An unsecured line of credit is one in which the lender extends credit without the borrower putting up any collateral. A credit card (an electronic-payment card) is an example of an unsecured line of credit. In the absence of collateral, the lender must judge how reliable the borrower is (and therefore how much credit to extend and how much interest to charge) based solely on his or her proof of income and credit score (a kind of financial report card that details a person’s payment history with creditors, landlords, utility companies, and others). Because the borrower does not put his or her property directly at risk—indeed, the borrower does not even need to own any property—he or she can expect the lender to offer a more conservative amount of credit and charge a higher interest rate.
Banks that issue credit cards have been in the business of extending unsecured lines of credit to consumers since the 1960s. These cards may be used to make purchases anywhere that the particular card brand (such as Visa and MasterCard) is accepted. Individual retail chains (including Target, Home Depot, Best Buy, Macy’s, and Sears) also extend their own unsecured credit lines to customers for exclusive use in their stores. In the 1990s many retailers, realizing that there were profits to be made from offering credit cards, began to promote such cards more aggressively.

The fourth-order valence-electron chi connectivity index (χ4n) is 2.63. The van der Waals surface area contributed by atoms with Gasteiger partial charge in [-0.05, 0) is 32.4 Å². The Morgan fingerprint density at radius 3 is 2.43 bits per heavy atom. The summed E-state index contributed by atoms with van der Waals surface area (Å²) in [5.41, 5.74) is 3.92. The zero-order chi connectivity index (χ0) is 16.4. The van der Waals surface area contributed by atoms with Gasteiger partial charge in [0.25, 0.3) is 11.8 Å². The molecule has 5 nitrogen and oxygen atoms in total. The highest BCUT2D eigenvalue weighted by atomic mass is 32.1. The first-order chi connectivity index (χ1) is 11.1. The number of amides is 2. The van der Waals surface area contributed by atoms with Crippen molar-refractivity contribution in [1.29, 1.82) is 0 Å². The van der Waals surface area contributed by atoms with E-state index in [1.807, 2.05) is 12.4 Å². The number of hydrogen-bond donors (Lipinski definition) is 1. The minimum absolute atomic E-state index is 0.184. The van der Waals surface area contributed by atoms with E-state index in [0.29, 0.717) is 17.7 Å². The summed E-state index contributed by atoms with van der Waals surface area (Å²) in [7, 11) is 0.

Here is how it works: Alfred goes to the checkout at Target, ready to pay for his purchases with a Visa card, or perhaps with cash. The cashier tells him that he can get a 15 percent discount on these purchases if he applies for a Target Card (line of credit). The application process is simple; he can be approved for at least a small line of credit on the spot, and as long as he opts to pay for the purchases with his new Target Card, he can save 15 percent. The problem with these exclusive merchant lines of credit is that they often carry much higher interest rates than regular credit cards. Therefore, if Alfred carries a balance on this card, the interest charges will quickly make him lose his 15 percent savings.